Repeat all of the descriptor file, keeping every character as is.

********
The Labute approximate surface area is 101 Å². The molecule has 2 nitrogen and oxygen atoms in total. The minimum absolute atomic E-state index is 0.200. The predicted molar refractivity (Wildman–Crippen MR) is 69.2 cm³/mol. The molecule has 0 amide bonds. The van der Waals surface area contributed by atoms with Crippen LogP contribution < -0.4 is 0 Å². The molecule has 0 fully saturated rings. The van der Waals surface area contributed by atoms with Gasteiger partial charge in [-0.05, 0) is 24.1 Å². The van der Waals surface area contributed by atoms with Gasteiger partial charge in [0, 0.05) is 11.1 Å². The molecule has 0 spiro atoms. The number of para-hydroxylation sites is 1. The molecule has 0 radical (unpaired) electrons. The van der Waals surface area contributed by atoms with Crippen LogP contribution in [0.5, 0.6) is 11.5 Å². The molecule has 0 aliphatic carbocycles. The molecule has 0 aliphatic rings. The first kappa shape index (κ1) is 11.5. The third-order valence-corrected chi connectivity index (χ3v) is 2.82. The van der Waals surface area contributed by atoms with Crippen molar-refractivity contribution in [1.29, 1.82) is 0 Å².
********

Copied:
The Labute approximate surface area is 101 Å². The molecule has 2 nitrogen and oxygen atoms in total. The minimum absolute atomic E-state index is 0.200. The predicted molar refractivity (Wildman–Crippen MR) is 69.2 cm³/mol. The molecule has 0 amide bonds. The van der Waals surface area contributed by atoms with Crippen LogP contribution < -0.4 is 0 Å². The molecule has 0 fully saturated rings. The van der Waals surface area contributed by atoms with Gasteiger partial charge in [-0.05, 0) is 24.1 Å². The van der Waals surface area contributed by atoms with Gasteiger partial charge in [0, 0.05) is 11.1 Å². The molecule has 0 spiro atoms. The number of para-hydroxylation sites is 1. The molecule has 0 radical (unpaired) electrons. The van der Waals surface area contributed by atoms with Crippen LogP contribution in [0.5, 0.6) is 11.5 Å². The molecule has 0 aliphatic carbocycles. The molecule has 0 aliphatic rings. The first kappa shape index (κ1) is 11.5. The third-order valence-corrected chi connectivity index (χ3v) is 2.82. The van der Waals surface area contributed by atoms with Crippen molar-refractivity contribution in [1.29, 1.82) is 0 Å².